I am very excited to introduce you today to one of my favorite fiction writers, James L. Rubart. I have to say I’m proud that he comes from my hometown. James writes deeply engaging stories that explore the spiritual realm in very intriguing and relatable ways, laced with powerful themes of freedom and healing. You can check out his latest book, The Long Journey to Jake Palmer here. Without further ado, I give you James L. Rubart:
When did you first know that you wanted to be a writer?
In 7th grade, my English teacher chose my story out of all the others in class to act out as a class play. It made me think that maybe someone besides myself liked my stories. Then (later that same year) my mom bought The Chronicles of Narnia for my sister and me for Christmas. After reading them—and being blown away—I thought, “I’d love to try to do for others someday what Lewis did for me.”
What are you currently working on? And what are your near and future goals for your writing?
I just finished up my latest manuscript and sent it to my publisher. So I’ll be doing revisions and editing on that for the next few months as well as starting on my next novel. Plus, I’m involved in a project I’m stoked about. Susie Warren and her son David and I are working on a serialized set of short novels (25,000 to 30,000 words each) about a time traveling detective that will release in 2018. I’ll voice the audio version of each novella so it will be an extremely fun project.
In your creative journey, have you ever felt like giving up? What got you through it?
Yes. Three things got me through it. First, my amazing wife. Second, my amazing wife. Third, my amazing wife. You think I’m joking. Without her, I would not be enjoying doing this interview with you because I would not be published.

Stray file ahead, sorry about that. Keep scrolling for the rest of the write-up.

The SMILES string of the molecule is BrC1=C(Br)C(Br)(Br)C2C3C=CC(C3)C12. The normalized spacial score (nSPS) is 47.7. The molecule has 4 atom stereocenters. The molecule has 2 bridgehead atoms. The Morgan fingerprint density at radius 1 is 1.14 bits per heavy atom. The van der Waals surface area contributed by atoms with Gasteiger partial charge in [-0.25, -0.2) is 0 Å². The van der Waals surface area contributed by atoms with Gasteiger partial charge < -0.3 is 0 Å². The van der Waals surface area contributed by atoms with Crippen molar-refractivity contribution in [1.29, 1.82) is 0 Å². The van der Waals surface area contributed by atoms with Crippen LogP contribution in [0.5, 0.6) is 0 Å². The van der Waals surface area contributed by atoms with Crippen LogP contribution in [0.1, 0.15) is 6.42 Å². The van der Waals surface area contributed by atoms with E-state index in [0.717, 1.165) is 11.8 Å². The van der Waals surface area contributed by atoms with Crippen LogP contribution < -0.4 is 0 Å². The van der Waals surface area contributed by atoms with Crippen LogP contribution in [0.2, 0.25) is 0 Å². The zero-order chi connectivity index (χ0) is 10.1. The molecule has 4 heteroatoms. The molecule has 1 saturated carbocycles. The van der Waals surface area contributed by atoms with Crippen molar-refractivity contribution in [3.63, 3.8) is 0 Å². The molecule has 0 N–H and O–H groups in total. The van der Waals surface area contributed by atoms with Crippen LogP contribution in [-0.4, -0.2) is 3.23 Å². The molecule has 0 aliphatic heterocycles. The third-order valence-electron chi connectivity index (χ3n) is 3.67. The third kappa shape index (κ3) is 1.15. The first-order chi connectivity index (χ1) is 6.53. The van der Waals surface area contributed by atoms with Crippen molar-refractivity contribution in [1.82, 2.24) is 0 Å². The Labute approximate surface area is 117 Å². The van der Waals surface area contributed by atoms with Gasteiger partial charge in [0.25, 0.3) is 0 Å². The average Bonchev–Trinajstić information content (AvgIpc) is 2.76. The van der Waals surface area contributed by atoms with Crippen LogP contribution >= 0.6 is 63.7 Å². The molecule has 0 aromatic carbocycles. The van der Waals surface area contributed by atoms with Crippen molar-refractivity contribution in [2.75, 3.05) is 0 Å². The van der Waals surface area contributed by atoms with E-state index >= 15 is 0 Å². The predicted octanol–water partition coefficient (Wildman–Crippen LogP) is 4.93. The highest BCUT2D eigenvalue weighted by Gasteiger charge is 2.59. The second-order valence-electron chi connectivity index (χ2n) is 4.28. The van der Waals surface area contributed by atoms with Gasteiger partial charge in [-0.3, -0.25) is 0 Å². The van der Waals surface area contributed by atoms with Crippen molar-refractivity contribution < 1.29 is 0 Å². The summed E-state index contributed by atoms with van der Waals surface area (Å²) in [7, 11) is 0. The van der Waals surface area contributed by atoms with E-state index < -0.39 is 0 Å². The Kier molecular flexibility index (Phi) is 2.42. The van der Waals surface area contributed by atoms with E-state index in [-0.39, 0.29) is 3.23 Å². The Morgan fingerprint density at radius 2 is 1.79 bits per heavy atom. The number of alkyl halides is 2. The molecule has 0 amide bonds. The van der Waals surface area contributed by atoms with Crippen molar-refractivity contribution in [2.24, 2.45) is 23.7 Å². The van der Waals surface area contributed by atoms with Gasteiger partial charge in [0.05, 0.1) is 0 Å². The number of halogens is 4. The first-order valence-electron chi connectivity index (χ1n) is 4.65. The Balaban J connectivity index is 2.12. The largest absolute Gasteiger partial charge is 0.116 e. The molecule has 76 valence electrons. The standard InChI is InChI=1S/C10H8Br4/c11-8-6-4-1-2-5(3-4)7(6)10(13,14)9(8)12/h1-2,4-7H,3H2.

What other kinds of art or artists do you draw inspiration from? Specific examples?
Everything. Hmmm, that’s not extremely specific. John Lennon once said The Beatles were so successful because they stole from everybody. A word here, a couple of notes there, a chord from another band. It’s the same way with every art form, I believe. I think artists watch the world in a different way, so a song, a conversation, a TV show, a movie, a photo … I’m gathering inspiration all the time from every source, sometimes consciously, sometimes unconsciously. As my friend Ted says, everything is a remix. But when we do that remix through our filters and we don’t try to be anyone else, but stay true to who we are, that mix more often than not comes out feeling original.
How do you usually get past writer’s block and/or criticism?
I’m probably unusual in that I’ve never had writer’s block. Hold on a second. (I’m ducking from the tomatoes a few of your readers are throwing at me.) Okay, I’m back. With regards to criticism, with my early novels, I’d jump on every review and sometimes think I was something and sometimes think, “Why do I think I can write? Time to give up.” Then I quit reading reviews entirely. I realized if I was willing to let others give me my validation, or let others steal my worth, I would never be in a healthy spot. I certainly read emails from readers who write me, but I don’t seek out reviews elsewhere.
What does your creative process look like when approaching a story?
Typically I’ll get the high concept first. What would you find if you walked into the rooms of your soul? (Rooms). What if you could have a conversation with your 23 year old self? (The Five Times I Met Myself.) Then I do a little bit of vague outlining and start writing. About 30 – 40,000 words in I’ll start organizing and put all the scenes up on the wall of my writing room so I can put them together like puzzle pieces and fill in the gaps.